Second, also ask them to share a little about what they think and feel are their own expectations. This takes maturity, and some students don’t really offer much. You don’t really have to press on the subject. But it is an essencial exercise to get them thinking about it. It will surely help you understand what is going on inside them.

  3. I always catch myself thinking about the “school experience”. Usually, when one is asked to perform – i.e. in a math test, or and english grammar exercise – what is evaluated is how many “right answers” you can get. And this, of course, becomes your “grade”, which is used as a measure of the “quality of your work”. This can easily become “the measure of your success”. To me, this can generate a lot of confusion in what students expect of a performance.
    I can think of many reasons why this is a horrible mistake in teaching. I can also think of many reasons why this is the wrong way to approach music teaching. Students need to know that performing is not an “evaluation” (except on a personal level), that they are not being “graded”. Furthermore that there are many incredible musicians – inventors, scientists, PEOPLE – that “play wrong notes”, but are still incredibly successful.

I hope these 4 cents help you, but I would also love to hear more insight from other people.

Gwen McKeithen said: Jul 10, 2014
 
Suzuki Association Member
Piano
Sonoma, CA
11 posts
  1. Playing with the recording many times will go a very long way to developing the skill of not stopping during a performance.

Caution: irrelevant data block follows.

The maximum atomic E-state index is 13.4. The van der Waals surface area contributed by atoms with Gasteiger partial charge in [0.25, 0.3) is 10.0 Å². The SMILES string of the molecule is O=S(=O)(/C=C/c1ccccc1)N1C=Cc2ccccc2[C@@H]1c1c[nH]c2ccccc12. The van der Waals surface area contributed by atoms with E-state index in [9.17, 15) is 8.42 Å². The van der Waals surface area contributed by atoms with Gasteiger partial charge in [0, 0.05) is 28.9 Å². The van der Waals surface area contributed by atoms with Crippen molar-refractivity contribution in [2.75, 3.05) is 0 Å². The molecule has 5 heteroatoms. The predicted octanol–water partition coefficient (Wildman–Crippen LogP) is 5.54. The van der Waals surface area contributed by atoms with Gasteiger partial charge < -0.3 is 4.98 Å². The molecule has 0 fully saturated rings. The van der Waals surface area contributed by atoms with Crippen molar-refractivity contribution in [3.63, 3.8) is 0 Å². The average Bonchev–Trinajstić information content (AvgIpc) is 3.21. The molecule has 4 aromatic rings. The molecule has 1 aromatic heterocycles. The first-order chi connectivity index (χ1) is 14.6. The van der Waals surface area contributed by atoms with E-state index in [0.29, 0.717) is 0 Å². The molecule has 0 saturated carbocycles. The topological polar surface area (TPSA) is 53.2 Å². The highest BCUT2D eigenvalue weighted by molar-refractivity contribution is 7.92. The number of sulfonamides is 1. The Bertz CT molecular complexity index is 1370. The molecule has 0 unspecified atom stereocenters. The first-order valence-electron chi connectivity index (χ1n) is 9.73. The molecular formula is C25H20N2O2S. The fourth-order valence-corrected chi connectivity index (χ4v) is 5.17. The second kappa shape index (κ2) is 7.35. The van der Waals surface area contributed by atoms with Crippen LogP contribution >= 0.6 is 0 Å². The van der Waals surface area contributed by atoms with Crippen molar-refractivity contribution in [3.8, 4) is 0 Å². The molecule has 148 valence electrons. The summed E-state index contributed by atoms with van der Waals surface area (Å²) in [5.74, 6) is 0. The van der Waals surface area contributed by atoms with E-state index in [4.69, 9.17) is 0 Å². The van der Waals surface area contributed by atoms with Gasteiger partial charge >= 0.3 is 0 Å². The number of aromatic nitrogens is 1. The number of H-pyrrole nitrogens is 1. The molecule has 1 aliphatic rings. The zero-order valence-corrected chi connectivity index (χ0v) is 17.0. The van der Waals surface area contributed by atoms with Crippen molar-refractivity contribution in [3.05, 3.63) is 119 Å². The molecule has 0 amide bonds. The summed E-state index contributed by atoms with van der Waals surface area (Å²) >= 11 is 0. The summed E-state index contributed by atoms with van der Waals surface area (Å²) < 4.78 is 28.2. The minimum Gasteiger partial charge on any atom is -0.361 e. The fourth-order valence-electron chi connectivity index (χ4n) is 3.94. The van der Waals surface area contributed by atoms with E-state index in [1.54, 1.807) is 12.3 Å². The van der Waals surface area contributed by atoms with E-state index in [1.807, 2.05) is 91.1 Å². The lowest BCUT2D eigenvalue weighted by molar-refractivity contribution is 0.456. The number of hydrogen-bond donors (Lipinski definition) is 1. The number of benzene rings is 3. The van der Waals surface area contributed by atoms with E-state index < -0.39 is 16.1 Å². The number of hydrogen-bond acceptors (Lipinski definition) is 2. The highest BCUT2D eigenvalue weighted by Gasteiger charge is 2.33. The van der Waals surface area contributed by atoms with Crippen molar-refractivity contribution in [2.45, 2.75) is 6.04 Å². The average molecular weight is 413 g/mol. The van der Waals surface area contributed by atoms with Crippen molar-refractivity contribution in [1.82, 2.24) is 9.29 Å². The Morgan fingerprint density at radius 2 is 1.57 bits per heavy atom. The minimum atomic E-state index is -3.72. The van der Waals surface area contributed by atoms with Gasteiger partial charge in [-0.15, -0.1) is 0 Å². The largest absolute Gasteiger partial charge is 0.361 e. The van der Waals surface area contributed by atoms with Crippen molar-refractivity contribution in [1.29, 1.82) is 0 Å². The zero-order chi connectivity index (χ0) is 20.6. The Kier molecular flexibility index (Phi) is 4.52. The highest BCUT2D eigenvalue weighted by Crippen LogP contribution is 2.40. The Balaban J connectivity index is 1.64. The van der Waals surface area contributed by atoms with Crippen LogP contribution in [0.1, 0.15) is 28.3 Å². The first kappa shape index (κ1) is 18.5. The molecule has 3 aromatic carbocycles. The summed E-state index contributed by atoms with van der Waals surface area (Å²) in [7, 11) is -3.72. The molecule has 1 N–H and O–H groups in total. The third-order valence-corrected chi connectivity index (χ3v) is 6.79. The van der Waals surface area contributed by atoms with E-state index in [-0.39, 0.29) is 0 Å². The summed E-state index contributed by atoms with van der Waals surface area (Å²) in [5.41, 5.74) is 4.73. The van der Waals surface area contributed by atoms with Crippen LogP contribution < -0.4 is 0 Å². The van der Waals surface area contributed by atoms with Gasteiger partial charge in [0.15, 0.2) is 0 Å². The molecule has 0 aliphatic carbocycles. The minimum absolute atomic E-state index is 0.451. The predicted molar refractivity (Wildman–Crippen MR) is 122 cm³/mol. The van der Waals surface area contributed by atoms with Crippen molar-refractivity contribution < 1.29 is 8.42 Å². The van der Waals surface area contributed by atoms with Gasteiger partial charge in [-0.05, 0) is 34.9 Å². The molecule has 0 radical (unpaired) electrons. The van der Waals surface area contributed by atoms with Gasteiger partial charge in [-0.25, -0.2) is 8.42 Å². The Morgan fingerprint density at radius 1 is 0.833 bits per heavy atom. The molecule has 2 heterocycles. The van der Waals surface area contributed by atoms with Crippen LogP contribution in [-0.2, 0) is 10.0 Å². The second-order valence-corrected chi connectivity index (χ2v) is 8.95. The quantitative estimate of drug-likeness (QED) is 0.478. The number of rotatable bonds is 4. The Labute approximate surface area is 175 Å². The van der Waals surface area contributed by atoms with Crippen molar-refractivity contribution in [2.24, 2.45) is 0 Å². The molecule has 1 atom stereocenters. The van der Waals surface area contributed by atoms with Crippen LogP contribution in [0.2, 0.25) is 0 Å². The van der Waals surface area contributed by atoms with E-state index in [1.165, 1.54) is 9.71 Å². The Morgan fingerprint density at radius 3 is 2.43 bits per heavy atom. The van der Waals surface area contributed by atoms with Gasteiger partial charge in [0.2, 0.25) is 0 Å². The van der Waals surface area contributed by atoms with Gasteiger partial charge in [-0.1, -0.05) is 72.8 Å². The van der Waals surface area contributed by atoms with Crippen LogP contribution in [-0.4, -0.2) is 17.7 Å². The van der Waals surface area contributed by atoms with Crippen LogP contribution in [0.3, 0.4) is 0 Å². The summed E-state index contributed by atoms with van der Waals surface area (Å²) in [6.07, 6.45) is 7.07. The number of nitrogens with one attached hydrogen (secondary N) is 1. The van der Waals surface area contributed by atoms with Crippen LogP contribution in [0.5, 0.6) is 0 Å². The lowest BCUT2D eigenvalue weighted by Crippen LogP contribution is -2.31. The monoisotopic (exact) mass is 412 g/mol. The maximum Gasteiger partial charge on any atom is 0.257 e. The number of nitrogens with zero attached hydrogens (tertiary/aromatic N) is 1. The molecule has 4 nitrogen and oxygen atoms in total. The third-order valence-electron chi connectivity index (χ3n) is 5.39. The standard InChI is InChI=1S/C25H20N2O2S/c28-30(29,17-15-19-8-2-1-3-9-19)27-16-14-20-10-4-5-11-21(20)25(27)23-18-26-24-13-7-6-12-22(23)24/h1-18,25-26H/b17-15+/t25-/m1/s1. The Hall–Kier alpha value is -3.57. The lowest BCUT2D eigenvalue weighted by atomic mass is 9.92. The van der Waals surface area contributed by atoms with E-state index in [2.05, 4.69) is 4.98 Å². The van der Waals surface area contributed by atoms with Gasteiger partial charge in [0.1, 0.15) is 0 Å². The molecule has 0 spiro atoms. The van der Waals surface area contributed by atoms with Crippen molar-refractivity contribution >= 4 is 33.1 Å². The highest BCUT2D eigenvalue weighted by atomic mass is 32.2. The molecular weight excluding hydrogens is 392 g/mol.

2. The ability to stop and start anywhere in the piece is important. For example, my Book 1 students must be able stop at the “red light” (end of every 4 measures) and wait for “green light” to continue.
  3. Throw the piece back and forth: teacher plays , stops, student picks it up at that point and can stop whenever she wants and throw the piece back to the teacher. I begin with stopping my playing at the end of a 4 measure phrase, which is the same place as a red light. But when students catch on, they think it is great fun to stop anywhere. This can also be done with more two or more students.
  4. Playing with your eyes closed. This way, the ears take the lead rather than too much thinking.
  5. Play a section of a piece with get smart dominoes: Put up 5 dominoes. When student plays with no mistakes, domino goes down. When student plays a mistake, domino goes up. Purpose is to get all the dominoes down. I saw a teacher do this with M & M’s at an institute once. When the student played with no mistakes, student ate the candy. When the student made a mistake, the teacher ate the candy. It was amazing how fast the student could play with no mistakes, including no stopping.

In my studio, a piece is not cleared for a recital performance until a student can do all of the above. These tricks are very useful when a student is learning a piece but are primarily useful for knowing a piece at a deeper and deeper level. These tricks are equally important for all levels.

Gwen McKeithen

Eliana Haig said: Jul 24, 2014
 
Suzuki Association Member
Viola, Violin
Saint Louis, MO
2 posts

Thanks so much for all the insight, everyone! I definitely have a lot of ideas going forward!

I do have her play for her family, and that tends to go well, but she gets more nervous in the recital situation. Maybe part of the issue is she started in school, and didn’t get lessons until last year, so the recital experience was pretty foreign. I’m thinking of some ways to make it less intimidating for my students in that situation, maybe performing in a retirement home or having some smaller recitals throughout the year.